Within the HIPAA Security Rule, we find a division of 7 topics that must be taken into account when we talk about the security of establishments that deal with confidential patient information, one of which is the administrative security safeguards.
In summary, administrative security safeguards require the inclusion of security management, assignment of a responsible person or delegation of responsibility for security to a group of employees, training, and documentation of all decisions. In other words, establishments that handle this information must implement policies and procedures that prevent, detect, contain, and correct security breaches.
Security management has the purpose of implementing security in the work environment, including risk analysis, risk management, penalty policies, and a review of the activity information of the system used.
- Risk analysis: a survey of possible risks and vulnerabilities to the confidentiality, integrity, and viability of the information inserted in electronic media that is maintained by the clinic, office, or other health service providers must be carried out. Determining the likelihood of a risk occurring must also be done within this item.
- Risk management: risk management will tell how each of them will be mitigated through corrective measures, thus being reduced to acceptable levels.
- Sanctions policies: appropriate penalty policies and measures should be created against employees who do not follow the rules in a purposeful and harmful manner. These sanctions should reinforce the importance of keeping patient data safe and secure.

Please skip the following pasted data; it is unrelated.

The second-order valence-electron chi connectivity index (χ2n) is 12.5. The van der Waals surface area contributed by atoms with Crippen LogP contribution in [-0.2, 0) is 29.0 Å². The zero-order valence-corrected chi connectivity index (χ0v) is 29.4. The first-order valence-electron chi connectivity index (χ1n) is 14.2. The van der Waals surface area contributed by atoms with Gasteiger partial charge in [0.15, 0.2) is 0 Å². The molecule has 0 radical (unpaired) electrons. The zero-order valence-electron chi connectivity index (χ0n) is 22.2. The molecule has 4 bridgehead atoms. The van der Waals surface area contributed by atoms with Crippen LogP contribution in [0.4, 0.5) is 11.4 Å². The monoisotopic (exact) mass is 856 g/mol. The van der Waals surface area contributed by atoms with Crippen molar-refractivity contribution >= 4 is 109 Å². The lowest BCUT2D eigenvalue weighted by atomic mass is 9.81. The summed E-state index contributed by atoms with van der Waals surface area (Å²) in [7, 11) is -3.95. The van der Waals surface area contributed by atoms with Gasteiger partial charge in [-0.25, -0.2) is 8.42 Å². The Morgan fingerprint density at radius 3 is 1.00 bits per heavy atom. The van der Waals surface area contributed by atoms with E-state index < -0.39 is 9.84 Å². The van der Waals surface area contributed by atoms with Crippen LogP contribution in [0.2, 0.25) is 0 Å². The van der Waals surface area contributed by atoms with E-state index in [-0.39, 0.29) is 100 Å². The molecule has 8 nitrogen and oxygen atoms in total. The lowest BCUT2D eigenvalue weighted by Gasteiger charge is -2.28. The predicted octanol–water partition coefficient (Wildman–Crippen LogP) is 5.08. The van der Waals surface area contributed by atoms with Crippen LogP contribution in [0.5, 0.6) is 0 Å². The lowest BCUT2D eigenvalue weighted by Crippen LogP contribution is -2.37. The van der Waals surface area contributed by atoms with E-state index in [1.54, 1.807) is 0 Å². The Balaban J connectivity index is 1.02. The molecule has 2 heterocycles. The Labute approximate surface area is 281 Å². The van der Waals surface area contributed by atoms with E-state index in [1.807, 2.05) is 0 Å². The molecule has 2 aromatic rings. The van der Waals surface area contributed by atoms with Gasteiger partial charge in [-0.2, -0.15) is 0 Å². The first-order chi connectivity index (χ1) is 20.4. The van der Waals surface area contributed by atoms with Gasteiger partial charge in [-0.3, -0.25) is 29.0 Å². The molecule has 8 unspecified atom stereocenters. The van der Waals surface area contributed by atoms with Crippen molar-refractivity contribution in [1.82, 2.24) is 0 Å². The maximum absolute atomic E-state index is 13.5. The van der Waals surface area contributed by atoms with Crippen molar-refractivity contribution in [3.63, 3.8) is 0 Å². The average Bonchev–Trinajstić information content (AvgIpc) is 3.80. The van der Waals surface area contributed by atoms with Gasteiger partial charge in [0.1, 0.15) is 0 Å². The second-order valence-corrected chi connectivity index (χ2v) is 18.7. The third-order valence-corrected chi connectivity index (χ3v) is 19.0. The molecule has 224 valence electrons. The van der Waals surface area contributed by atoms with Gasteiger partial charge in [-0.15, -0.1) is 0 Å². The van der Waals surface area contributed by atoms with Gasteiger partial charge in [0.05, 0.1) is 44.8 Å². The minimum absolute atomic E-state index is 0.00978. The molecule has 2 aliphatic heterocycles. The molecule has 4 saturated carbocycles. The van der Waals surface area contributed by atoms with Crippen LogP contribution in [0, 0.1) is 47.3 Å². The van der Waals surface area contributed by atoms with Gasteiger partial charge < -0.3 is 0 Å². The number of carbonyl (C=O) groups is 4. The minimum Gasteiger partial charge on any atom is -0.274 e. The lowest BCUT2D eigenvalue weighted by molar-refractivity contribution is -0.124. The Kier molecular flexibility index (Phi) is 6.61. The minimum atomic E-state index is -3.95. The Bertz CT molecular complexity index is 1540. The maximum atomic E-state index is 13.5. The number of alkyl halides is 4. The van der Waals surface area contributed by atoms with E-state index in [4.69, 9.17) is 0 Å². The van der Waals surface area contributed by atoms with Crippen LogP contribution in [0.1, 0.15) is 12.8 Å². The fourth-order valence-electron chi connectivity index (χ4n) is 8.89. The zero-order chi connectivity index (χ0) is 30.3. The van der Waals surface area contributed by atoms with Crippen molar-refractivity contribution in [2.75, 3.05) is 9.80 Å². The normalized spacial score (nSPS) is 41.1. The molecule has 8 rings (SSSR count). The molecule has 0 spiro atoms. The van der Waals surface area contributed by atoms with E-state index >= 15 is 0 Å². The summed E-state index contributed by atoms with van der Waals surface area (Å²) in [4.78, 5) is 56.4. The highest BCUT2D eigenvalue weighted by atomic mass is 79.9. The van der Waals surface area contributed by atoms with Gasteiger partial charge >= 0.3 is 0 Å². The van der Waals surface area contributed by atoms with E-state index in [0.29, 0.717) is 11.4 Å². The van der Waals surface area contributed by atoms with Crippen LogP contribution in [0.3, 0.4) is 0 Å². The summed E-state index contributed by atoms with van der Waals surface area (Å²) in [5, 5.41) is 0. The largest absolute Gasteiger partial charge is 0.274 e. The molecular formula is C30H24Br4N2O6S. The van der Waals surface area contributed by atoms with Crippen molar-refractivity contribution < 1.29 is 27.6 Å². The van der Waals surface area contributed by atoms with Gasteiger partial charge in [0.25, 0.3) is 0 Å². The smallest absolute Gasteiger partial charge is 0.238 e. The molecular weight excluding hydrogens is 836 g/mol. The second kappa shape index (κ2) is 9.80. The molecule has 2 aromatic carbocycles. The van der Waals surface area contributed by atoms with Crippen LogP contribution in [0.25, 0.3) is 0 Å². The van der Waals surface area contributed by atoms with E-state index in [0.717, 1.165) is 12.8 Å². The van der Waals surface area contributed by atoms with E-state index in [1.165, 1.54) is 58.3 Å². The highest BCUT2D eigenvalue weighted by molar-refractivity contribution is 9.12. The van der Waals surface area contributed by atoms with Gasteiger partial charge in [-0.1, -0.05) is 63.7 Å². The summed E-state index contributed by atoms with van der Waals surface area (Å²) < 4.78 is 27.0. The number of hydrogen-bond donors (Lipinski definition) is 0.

- System activity information: implement routine reviews and check which users are accessing the system and maintain reports on security-related incidents.
The second step to be taken is to appoint and identify a security officer who will develop and implement security policies. This employee will be responsible for making sure that the establishment is complying with all security measures imposed by HIPAA, and although this person is primarily responsible for security, he/she can and should delegate duties to others.
Employee security standards
In the third standard, we have security related to employee access, and it must be ensured that all employees who need access to personal health information can have it properly and that those who should not have this type of access cannot get it. There are three main points, namely: authorization of access, level of access, and termination of access.
Safety notions and training
This measure calls for a routine of safety training and basic safety notions, not only for employees but also for managers and administrators. There may be reminders or security tips, improvements made must be documented, virus protection and protection against other malicious software must be installed and kept up to date, and monitoring of logins must always be checked, just as passwords must not be shared.
Incident procedures and containment plans
Even with all the security measures being taken correctly, incidents can still happen and for that, it is necessary to have containment plans for the most diverse situations, such as theft or misappropriation of data, virus attacks that may interfere with the operation of the chosen software, theft of physical media that may contain patient information, failure to terminate access by former employees or even the loan of devices with access to medical records to people who should not have this type of access.
The containment plan must have measures that address all of these possible situations, with a quick response to emergencies, or even to situations such as fires, vandalism, and natural disasters.
Finally, we have the assessment measures, where clinics, offices, hospitals, and others that deal with patient health information must periodically make a complete assessment of both the technical part of the security systems and the non-technological part.
The standard recommends that the complete assessment of security measures is done at least once every two years, so that technologies and measures are not outdated, and they must also be documented.
Contracts and documents
This topic is very simple, everything must be documented, and if it is necessary to involve third parties in reading and accessing health information, they must sign confidentiality contracts for the security of that information.
Source: HHS - Administrative Safeguards